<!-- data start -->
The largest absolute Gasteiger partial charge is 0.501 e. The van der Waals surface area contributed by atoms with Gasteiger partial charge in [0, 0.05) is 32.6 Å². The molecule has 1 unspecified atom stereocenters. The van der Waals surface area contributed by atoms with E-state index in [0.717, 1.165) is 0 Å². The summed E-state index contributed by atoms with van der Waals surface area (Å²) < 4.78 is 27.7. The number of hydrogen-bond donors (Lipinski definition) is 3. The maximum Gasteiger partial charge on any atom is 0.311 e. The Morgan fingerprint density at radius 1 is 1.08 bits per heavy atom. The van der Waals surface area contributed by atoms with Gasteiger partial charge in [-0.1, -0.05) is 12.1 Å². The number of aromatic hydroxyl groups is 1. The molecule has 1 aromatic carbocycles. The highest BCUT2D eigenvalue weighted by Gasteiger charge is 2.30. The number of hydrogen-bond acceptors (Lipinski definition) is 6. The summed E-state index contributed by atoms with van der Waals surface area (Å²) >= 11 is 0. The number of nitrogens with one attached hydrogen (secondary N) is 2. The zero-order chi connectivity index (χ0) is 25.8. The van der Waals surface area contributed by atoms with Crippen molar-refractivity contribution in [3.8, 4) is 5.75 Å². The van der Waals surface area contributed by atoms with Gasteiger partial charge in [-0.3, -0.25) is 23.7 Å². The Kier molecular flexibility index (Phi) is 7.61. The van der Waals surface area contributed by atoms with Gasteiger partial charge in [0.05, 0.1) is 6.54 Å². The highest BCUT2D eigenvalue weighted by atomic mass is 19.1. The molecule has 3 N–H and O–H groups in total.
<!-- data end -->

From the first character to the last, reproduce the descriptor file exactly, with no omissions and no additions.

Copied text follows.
The largest absolute Gasteiger partial charge is 0.501 e. The van der Waals surface area contributed by atoms with Gasteiger partial charge in [0, 0.05) is 32.6 Å². The molecule has 1 unspecified atom stereocenters. The van der Waals surface area contributed by atoms with E-state index in [0.717, 1.165) is 0 Å². The summed E-state index contributed by atoms with van der Waals surface area (Å²) < 4.78 is 27.7. The number of hydrogen-bond donors (Lipinski definition) is 3. The maximum Gasteiger partial charge on any atom is 0.311 e. The Morgan fingerprint density at radius 1 is 1.08 bits per heavy atom. The van der Waals surface area contributed by atoms with Gasteiger partial charge in [-0.1, -0.05) is 12.1 Å². The number of aromatic hydroxyl groups is 1. The molecule has 1 aromatic carbocycles. The highest BCUT2D eigenvalue weighted by Gasteiger charge is 2.30. The number of hydrogen-bond acceptors (Lipinski definition) is 6. The summed E-state index contributed by atoms with van der Waals surface area (Å²) >= 11 is 0. The number of nitrogens with one attached hydrogen (secondary N) is 2. The zero-order chi connectivity index (χ0) is 25.8. The van der Waals surface area contributed by atoms with Crippen molar-refractivity contribution in [3.8, 4) is 5.75 Å². The van der Waals surface area contributed by atoms with Gasteiger partial charge in [-0.3, -0.25) is 23.7 Å². The Kier molecular flexibility index (Phi) is 7.61. The van der Waals surface area contributed by atoms with Gasteiger partial charge in [0.05, 0.1) is 6.54 Å². The highest BCUT2D eigenvalue weighted by atomic mass is 19.1. The molecule has 3 N–H and O–H groups in total.